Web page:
final ExecutorService service = ... // get it somewhere

Runtime.getRuntime().addShutdownHook(new Thread(new Runnable() {
    public void run() {
        System.out.println("Performing some shutdown cleanup...");
        while (true) {
            try {
                System.out.println("Waiting for the service to terminate...");
                if (service.awaitTermination(5, TimeUnit.SECONDS)) {
            } catch (InterruptedException e) {
        System.out.println("Done cleaning");

This hook will shutdown the service, which will prevent your application to submit new tasks, and wait for all the existing tasks to complete before shutting down the JVM. The await termination will block for 5 seconds and return true if the service is shutdown. This is done in a loop so that you're sure the service will shutdown eventually. The InterruptedException gets swallowed each time. This is the best way to shutdown an executor service that gets reused all over your application.

This code isn't perfect. Unless you're absolutely positive your tasks will eventually terminate, you might want to wait for a given timeout and then just exit, abandoning the running threads. In this case it would make sense to also call shutdownNow() after the timeout in a final attempt to interrupt the running threads (shutdownNow() will also give you a list of tasks waiting to run). If your tasks are designed to respond to interruption this will work fine.

Another interesting scenario is when you have a ScheduledExecutorService that performs a periodic task. The only way to stop the chain of periodic tasks is to call shutdown().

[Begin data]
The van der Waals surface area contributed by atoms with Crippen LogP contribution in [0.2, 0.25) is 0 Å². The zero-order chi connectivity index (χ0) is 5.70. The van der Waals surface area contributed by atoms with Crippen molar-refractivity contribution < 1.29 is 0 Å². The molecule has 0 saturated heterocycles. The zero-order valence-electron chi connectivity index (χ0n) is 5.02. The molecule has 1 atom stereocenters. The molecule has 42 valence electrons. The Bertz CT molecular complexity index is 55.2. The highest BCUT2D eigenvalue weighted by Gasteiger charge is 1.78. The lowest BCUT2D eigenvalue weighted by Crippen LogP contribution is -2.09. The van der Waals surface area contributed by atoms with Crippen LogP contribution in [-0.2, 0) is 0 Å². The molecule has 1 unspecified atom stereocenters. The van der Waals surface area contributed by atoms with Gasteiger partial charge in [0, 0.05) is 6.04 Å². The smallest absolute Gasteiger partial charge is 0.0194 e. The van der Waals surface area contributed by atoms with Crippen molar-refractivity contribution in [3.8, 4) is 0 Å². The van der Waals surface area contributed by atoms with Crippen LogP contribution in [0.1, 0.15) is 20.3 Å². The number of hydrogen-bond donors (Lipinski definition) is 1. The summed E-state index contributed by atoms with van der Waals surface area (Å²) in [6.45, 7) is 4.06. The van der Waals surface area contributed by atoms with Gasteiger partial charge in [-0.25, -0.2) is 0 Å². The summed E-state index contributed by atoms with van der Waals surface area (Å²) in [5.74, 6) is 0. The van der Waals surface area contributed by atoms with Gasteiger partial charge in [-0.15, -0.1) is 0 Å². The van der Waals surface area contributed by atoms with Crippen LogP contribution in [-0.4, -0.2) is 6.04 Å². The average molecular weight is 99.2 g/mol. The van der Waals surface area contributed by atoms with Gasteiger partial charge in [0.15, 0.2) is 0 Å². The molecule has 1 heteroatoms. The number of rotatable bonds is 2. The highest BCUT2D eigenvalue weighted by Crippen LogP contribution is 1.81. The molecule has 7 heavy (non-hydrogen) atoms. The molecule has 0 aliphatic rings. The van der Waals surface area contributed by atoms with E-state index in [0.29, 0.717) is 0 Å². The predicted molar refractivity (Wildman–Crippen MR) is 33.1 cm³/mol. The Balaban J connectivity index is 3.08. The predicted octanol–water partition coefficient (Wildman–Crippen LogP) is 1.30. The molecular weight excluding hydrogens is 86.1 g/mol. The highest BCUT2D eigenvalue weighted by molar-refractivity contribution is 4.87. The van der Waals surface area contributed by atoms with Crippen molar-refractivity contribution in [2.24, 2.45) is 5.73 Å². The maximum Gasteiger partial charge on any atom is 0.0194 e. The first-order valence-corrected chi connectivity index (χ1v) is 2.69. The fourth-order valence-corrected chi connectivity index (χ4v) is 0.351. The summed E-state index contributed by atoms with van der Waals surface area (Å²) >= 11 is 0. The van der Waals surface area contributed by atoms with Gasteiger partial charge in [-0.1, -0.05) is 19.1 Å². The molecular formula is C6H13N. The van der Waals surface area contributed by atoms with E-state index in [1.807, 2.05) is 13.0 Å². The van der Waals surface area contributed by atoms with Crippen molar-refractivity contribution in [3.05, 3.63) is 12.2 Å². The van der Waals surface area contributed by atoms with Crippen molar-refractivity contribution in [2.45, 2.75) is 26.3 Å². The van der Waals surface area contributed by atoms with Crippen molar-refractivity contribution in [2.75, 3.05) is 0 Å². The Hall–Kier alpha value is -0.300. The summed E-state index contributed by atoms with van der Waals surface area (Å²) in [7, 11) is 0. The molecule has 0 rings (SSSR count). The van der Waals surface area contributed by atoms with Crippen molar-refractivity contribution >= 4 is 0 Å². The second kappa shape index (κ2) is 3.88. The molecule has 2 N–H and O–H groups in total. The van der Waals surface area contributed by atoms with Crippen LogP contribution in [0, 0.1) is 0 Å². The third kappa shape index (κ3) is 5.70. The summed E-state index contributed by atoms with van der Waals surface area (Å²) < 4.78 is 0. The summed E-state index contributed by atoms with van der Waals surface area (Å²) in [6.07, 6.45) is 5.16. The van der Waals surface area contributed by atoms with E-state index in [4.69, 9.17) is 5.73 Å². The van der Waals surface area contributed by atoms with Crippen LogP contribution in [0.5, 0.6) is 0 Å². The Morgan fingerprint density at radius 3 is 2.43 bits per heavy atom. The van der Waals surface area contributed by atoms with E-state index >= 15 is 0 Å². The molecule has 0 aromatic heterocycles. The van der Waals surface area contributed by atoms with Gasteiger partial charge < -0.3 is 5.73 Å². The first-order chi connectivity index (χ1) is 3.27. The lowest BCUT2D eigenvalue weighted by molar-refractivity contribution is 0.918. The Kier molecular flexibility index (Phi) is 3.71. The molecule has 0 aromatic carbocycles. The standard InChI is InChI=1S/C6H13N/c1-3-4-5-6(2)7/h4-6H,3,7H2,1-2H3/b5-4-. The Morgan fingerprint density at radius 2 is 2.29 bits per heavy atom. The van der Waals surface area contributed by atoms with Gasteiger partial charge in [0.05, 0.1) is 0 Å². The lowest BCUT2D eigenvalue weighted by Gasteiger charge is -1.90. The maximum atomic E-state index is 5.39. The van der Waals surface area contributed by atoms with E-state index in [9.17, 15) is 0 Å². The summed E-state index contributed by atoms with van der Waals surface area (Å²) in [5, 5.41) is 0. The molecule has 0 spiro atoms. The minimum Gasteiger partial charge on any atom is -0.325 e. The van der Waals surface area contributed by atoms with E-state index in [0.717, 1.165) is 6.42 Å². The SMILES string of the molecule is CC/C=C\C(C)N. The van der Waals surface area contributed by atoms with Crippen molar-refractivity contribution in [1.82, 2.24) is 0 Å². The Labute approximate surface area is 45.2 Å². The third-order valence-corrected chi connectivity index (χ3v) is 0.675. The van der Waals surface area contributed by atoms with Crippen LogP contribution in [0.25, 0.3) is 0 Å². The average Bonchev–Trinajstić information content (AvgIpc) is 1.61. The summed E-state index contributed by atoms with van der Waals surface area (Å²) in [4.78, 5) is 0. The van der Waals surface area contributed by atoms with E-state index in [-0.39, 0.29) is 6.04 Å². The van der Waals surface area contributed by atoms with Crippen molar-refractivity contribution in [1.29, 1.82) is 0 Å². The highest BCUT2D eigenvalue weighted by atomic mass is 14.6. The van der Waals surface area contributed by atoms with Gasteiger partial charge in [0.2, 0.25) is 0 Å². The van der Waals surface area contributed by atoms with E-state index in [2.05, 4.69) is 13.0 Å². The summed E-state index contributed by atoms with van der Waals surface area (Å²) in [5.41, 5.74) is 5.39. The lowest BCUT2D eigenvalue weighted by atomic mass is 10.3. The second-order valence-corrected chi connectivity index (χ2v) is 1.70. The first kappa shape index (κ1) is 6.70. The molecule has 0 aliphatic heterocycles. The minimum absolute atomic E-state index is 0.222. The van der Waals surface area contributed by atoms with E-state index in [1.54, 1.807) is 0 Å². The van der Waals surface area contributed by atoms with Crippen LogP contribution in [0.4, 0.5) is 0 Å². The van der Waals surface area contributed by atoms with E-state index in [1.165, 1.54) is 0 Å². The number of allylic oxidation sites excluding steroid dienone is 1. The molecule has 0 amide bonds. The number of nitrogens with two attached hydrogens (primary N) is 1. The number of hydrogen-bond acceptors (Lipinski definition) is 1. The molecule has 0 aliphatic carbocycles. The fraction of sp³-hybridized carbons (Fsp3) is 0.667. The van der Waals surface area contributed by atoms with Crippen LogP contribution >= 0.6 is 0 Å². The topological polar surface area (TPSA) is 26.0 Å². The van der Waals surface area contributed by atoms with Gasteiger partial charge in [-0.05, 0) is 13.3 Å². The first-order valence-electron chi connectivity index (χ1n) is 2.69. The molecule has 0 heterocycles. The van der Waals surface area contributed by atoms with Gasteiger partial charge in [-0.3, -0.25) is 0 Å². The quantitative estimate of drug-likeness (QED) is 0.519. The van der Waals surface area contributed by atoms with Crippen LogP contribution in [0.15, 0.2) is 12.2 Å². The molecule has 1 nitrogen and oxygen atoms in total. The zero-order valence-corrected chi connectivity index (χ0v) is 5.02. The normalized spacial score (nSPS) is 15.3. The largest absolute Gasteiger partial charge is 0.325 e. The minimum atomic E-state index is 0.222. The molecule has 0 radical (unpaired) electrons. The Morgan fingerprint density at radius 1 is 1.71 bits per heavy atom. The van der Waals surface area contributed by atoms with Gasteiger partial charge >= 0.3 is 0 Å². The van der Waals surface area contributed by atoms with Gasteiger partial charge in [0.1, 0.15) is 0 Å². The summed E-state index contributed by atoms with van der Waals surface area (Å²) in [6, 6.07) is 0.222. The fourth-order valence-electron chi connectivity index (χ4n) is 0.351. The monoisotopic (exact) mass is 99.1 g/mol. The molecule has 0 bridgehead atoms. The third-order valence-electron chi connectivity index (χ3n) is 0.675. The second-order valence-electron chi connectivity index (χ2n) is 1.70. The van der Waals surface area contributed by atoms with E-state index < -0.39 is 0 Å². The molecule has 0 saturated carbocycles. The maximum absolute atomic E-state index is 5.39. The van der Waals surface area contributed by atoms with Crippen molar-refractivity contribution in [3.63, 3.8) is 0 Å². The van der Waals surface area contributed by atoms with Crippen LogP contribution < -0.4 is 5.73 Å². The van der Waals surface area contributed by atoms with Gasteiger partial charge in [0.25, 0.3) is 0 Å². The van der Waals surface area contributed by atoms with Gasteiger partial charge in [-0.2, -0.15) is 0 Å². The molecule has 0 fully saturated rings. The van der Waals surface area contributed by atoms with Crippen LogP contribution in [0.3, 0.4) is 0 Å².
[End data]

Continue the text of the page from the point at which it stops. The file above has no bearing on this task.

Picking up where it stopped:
EDIT: I'd like to add that I wouldn't recommend using a shutdown hook as shown above in the general case: it can be error prone and should be a last resort only. Moreover, if you have many shutdown hooks registered, the order in which they will run is undefined, which might be undesirable. I'd rather have the application explicitly call shutdown() on InterruptedException.

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Sorry Giovanni for late response, and thank you for that btw. Yes, I'm aware of how Executor works, which I tried to explain in my question. The shutdown does what you said, and also it allows garbage collector to collect those dead threads, and in effect to collect ExecutorService instance. My question was specific. Is there any reason to call "shutdown()" all the time, right after you submit/execute anything on ExecutorService. The second part of the question is strictly in relation to Android architecture. If the answer to previous is no, then when to call shutdown during and. lifecycle. –  Lucas Dec 1 '13 at 10:40
There's no reason to call shutdown() all the time. In fact, that might be the absolute wrong thing to do since it will prevent you from reusing the executor service again. The reason to call it at the end of the life cycle of the service is so that the threads can be finally garbage collected as you noticed. If you don't, those threads will keep the JVM alive even though they are idle. –  Giovanni Botta Dec 2 '13 at 14:44
"There's no reason to call shutdown() all the time. In fact, that might be the absolute wrong thing to do since it will prevent you from reusing the executor service again". That's exactly my reasoning, and my dillema from the original question. So to reiterate, the question is: When should I shutdown my ExecutiveService in the Android lifecycle? –  Lucas Dec 2 '13 at 19:12
I have no Android experience, but I would guess you should shut it down when your application shuts down, in order to allow the JVM to finally exit. –  Giovanni Botta Dec 2 '13 at 20:26
By the way, that is true if you use your executor service throughout the application life cycle. If you only use it rarely, it might make sense to shut it down right after you're done and then create a new one when you need it. –  Giovanni Botta Dec 2 '13 at 20:34